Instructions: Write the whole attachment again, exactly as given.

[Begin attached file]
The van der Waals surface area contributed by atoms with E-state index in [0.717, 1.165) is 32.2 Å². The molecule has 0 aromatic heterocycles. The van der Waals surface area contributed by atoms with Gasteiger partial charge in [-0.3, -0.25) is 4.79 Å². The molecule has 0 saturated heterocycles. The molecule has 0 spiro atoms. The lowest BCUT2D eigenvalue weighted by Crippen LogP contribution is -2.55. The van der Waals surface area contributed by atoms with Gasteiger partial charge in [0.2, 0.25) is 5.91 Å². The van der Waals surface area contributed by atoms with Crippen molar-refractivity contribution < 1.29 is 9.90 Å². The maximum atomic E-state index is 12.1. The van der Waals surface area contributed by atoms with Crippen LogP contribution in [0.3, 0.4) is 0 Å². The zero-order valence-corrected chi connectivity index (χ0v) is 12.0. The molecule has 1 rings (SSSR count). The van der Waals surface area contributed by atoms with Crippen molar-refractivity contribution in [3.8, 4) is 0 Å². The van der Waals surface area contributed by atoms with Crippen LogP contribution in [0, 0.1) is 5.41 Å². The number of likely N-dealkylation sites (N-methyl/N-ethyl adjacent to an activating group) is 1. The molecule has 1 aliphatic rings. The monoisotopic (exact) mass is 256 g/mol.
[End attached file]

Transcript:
The van der Waals surface area contributed by atoms with E-state index in [0.717, 1.165) is 32.2 Å². The molecule has 0 aromatic heterocycles. The van der Waals surface area contributed by atoms with Gasteiger partial charge in [-0.3, -0.25) is 4.79 Å². The molecule has 0 saturated heterocycles. The molecule has 0 spiro atoms. The lowest BCUT2D eigenvalue weighted by Crippen LogP contribution is -2.55. The van der Waals surface area contributed by atoms with Gasteiger partial charge in [0.2, 0.25) is 5.91 Å². The van der Waals surface area contributed by atoms with Crippen molar-refractivity contribution < 1.29 is 9.90 Å². The maximum atomic E-state index is 12.1. The van der Waals surface area contributed by atoms with Crippen LogP contribution in [0.3, 0.4) is 0 Å². The zero-order valence-corrected chi connectivity index (χ0v) is 12.0. The molecule has 1 rings (SSSR count). The van der Waals surface area contributed by atoms with Crippen molar-refractivity contribution in [3.8, 4) is 0 Å². The van der Waals surface area contributed by atoms with Crippen LogP contribution in [0, 0.1) is 5.41 Å². The number of likely N-dealkylation sites (N-methyl/N-ethyl adjacent to an activating group) is 1. The molecule has 1 aliphatic rings. The monoisotopic (exact) mass is 256 g/mol.